9. Craig Payne

    Craig Payne Moderator

    Articles:
    6
    Pretty much every journal requires that the funding source for research be disclosed and published.

    Generally, there is nothing necessarily wrong with who funds the research, as long as it is declared.

    I wrote this on my blog a few months ago about industry funded research:
    http://www.runresearchjunkie.com/al...ch-is-paid-for-by-the-running-shoe-companies/
     
  10. Ina

    Ina Active Member

    I haven't paid special attention to that until now but have got an impression that it is often done in an evasive and box-ticking manner, e.g. "Conflicts of Interest and Funding: Authors stated no financial relationship to disclose." Not particularly informative at all.
     
  11. NewsBot

    NewsBot The Admin that posts the news.

    Articles:
    1
  12. Craig Payne

    Craig Payne Moderator

    Articles:
    6
    Who then tipped them off to the failure to disclose that conflict of interest? I do know the sequence of events that lead to the editor being informed. Somewhat of a disingenuous response from JAPMA.

    From reading that, it appears that JAPMA are going to republish the paper with the conflict disclosed and not withdraw it because of the fatal flaws in the methods and analysis. Epic fail. JAPMA should be embarrassed that the paper even got through the peer review process.
     
  13. William Fowler

    William Fowler Active Member

    Is that not the same as what happen with the fake vaccine researcher that found a link between vaccines and autism, but did not declare that he was funded by lawyers who wanted to sue vaccine makers.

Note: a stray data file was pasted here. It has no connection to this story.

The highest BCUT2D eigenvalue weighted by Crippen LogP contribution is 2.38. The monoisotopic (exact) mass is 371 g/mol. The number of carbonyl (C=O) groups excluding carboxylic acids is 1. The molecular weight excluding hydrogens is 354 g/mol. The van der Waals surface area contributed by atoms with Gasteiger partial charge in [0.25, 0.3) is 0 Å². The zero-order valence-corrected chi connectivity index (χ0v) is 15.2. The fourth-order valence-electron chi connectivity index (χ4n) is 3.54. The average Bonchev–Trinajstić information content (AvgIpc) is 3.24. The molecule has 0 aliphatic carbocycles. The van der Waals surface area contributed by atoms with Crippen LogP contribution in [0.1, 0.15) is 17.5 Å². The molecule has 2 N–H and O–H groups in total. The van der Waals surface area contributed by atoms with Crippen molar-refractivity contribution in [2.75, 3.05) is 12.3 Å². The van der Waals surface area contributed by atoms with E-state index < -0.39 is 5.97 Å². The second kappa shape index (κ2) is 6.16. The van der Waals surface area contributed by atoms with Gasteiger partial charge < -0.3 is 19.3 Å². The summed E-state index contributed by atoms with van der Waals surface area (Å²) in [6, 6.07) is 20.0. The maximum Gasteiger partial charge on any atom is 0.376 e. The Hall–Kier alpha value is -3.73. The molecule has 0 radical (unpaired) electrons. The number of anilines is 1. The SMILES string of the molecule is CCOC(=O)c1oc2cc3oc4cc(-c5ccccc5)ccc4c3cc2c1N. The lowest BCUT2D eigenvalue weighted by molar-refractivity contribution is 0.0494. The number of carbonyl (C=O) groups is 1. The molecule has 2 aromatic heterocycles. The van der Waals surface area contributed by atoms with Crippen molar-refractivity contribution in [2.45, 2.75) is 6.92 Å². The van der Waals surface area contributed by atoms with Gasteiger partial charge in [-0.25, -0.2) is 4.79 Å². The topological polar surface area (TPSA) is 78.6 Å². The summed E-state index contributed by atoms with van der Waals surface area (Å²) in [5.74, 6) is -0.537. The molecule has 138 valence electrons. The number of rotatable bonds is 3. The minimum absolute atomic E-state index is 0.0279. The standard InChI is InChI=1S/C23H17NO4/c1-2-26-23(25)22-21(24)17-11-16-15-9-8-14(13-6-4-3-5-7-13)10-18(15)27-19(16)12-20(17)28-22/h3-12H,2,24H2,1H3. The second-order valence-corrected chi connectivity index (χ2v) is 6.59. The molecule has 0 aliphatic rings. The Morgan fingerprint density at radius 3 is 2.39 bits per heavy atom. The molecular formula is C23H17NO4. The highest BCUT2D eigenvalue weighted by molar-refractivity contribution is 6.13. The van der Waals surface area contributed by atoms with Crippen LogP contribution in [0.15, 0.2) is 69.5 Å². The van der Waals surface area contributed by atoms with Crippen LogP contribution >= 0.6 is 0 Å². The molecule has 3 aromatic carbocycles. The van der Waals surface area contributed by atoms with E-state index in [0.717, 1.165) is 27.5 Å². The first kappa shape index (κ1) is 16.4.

14. Craigs kids are wondering why Dad has an extra spring in his step over the last week

    :D:D

    Nice find Craig, and I am sure your blog had nothing to do with the paper being changed :pigs::pigs:
     
  15. Craig Payne

    Craig Payne Moderator

    Articles:
    6
    Yes, indeed. Andrew Wakefield had his paper in Lancet withdrawn for methodological, fraud and failure to declare that conflict.
     
  16. Craig Payne

    Craig Payne Moderator

    Articles:
    6
    JAPMA have republished the paper:
    http://www.japmaonline.org/doi/abs/10.7547/14-084

    This is a yet another serious breach of publication ethics. Time for the APMA to act and replace the staff at JAPMA and improve processes. They are clearly out of their depth. There is a reason why JAPMA's Impact Factor has been languishing at about 0.5 for years while all other foot and ankle related journals are going up.
     
Loading...

Share This Page